Correction: Harvard’s “Chief Chaplain” may be an exaggerated title

August 29, 2021 • 8:45 am

I’m not writing this to diss atheist Greg Epstein, Harvard’s newly elected “chief chaplain” whom I wrote about a few days ago. By all accounts he’s a terrific guy who does a great job. But I have to issue a correction, as a reader who works at Harvard has characterized the New York Times article on Epstein (and hence my post, which drew from that article) as “misleading.” Apparently Harvard does have its own chaplain, who is religious (the NYT didn’t mention that), and Epstein was elected as a leader of the group of unpaid chaplains who deal with people from forty-odd faiths.

Here’s what the reader said, by way of correction:

The NYT article on Greg Epstein is somewhat misleading. It is true that Epstein is a widely admired chaplain within Harvard’s system, but he is not really the “chief chaplain.” Harvard has a two-tier structure of campus ministry. The university directly pays the staff of its Memorial Church, which is led by the Plummer Professor of Christian Morals and Pusey minister in the Memorial Church, Matthew Ichihashi Potts. Potts is an Episcopalian priest; his predecessors Jonathan Walton and Peter Gomes were both Baptist ministers. None are/were atheists! Potts is in effect the university chaplain, responsible for the pastoral care of the whole university community and for various ceremonial functions. At the same time, Harvard provides office space but not salaries to about thirty tradition-specific chaplains who are supported in various ways by their respective traditions. Epstein is the humanist chaplain within this structure, and he is also the elected chair of the group—which, as the article explains, gives him the authority to represent the group to the university’s leadership.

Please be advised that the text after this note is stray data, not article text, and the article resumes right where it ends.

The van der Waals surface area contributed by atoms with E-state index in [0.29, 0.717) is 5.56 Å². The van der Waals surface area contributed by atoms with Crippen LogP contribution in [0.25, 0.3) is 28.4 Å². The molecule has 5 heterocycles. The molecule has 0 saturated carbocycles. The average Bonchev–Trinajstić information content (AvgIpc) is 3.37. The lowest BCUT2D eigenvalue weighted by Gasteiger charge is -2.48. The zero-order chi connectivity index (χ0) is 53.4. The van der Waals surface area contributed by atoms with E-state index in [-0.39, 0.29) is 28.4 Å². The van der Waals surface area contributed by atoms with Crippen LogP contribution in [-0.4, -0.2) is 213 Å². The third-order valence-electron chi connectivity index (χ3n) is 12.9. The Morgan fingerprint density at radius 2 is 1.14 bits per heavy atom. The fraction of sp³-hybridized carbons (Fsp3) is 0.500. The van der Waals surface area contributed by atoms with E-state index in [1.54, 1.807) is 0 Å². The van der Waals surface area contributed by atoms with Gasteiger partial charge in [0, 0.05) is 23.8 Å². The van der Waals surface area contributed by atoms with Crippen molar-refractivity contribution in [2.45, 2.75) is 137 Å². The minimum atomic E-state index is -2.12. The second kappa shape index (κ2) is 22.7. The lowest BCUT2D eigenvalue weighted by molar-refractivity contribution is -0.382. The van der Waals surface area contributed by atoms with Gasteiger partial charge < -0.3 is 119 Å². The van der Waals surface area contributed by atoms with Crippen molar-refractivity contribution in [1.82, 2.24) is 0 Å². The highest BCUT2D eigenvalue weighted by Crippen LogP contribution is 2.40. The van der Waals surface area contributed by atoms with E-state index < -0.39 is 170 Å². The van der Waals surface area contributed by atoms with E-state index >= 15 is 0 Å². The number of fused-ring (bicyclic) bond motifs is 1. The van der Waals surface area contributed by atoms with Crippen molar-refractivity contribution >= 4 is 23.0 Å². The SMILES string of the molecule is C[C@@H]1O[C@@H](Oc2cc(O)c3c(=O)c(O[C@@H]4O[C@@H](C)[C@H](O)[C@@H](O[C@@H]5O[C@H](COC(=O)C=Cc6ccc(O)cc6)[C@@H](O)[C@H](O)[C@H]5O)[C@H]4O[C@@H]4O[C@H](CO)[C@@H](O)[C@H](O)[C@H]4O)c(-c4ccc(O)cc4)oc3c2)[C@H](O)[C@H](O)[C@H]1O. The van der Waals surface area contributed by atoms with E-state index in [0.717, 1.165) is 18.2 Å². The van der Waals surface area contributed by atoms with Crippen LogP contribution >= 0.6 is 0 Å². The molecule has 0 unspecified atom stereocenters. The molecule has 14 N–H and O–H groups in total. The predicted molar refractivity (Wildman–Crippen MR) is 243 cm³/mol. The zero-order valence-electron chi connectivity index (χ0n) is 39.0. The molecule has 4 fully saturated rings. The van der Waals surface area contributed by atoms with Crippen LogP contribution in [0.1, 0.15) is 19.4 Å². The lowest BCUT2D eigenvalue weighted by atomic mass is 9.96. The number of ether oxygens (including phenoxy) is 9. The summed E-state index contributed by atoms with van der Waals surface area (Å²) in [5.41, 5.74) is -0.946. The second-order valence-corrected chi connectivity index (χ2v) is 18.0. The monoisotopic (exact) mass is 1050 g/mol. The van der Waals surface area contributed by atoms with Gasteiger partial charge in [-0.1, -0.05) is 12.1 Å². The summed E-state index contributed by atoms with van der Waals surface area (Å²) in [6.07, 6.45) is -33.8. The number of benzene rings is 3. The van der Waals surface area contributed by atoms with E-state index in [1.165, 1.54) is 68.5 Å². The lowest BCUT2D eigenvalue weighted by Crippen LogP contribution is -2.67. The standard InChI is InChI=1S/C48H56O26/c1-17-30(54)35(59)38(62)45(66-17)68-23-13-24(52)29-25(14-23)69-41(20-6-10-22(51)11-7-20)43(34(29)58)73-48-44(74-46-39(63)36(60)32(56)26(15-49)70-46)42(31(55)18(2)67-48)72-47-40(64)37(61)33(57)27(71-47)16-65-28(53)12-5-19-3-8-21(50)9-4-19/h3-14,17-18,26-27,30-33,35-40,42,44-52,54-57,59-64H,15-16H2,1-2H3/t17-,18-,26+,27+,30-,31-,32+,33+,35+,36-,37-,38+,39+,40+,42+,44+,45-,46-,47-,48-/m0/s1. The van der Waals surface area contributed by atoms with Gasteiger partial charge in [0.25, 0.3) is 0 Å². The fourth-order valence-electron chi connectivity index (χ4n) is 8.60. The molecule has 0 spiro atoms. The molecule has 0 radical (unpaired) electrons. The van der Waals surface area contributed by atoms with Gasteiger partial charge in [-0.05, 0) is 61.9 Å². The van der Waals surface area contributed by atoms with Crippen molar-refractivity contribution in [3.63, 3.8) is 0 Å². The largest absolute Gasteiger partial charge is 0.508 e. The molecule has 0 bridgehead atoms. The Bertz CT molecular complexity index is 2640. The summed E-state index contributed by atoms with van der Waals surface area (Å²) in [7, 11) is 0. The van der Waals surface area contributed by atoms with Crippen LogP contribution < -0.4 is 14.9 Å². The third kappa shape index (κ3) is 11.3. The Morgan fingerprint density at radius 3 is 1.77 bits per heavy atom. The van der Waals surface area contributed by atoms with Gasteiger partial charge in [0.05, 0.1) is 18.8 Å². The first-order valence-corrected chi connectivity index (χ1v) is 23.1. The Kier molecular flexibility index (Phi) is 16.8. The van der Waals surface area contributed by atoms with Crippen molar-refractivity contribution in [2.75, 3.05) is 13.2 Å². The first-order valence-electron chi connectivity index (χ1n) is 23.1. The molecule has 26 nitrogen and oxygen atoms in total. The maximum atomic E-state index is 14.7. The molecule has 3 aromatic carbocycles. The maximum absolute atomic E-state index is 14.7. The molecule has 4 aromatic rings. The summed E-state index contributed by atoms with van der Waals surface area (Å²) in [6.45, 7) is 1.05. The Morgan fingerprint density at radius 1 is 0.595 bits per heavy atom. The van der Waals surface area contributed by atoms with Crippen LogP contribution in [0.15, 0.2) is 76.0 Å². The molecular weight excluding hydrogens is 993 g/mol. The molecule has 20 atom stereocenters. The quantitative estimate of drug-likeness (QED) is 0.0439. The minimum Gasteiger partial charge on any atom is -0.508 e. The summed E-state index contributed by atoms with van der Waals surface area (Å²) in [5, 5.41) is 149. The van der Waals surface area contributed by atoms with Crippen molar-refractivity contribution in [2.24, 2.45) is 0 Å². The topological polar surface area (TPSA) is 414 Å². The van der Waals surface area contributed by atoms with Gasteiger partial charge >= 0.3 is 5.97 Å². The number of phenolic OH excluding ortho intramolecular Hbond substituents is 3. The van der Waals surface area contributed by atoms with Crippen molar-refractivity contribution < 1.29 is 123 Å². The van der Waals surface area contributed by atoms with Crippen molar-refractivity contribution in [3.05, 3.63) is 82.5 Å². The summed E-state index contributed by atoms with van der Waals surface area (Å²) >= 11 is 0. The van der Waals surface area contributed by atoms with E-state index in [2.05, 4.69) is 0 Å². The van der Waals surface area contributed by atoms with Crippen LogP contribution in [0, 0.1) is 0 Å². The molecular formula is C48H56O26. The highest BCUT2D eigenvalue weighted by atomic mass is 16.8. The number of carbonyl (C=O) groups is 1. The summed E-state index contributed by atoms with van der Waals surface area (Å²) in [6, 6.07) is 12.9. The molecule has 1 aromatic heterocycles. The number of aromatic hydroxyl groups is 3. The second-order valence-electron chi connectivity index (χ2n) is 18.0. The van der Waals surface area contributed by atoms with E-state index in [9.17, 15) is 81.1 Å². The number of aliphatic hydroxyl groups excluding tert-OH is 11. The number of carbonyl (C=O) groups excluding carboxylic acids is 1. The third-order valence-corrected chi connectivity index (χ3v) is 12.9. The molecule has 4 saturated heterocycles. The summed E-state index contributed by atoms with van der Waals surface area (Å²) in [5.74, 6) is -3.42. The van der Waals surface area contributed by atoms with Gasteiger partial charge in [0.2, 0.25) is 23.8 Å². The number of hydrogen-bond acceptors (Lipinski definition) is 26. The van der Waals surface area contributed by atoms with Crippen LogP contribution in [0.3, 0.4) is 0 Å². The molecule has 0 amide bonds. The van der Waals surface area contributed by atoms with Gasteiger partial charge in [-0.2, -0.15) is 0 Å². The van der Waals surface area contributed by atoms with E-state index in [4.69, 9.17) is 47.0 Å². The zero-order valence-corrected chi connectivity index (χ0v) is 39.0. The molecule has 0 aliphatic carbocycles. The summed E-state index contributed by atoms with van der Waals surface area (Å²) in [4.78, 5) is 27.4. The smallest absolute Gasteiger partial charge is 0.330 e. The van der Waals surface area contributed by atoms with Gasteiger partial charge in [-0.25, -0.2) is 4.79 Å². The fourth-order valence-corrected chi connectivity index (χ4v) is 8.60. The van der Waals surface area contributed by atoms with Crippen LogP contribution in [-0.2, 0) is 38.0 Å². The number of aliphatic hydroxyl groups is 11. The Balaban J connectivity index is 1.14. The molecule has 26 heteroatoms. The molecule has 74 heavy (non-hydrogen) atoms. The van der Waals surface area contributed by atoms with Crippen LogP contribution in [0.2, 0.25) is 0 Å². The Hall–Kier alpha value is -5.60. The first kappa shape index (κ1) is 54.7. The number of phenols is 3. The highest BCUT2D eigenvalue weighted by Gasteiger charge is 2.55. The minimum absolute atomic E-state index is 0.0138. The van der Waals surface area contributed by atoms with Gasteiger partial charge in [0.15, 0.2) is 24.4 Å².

5 thoughts on “Correction: Harvard’s “Chief Chaplain” may be an exaggerated title

  1. I at first thought the NYT article was saying that an atheist had been appointed the minister of Memorial Church, which would have been shocking. But the whole article, more by what it left out than what it included, made it clear to me that the atheist chaplain had some other position. But I think only someone familiar with Harvard arcana would realize this, so the overall effect was misleading, and the reader’s comment is well taken. (I attended a few weddings/funerals presided over by Peter Gomes, the then minister of Memorial Church. As a gay black, his time as minister was indeed path breaking.)


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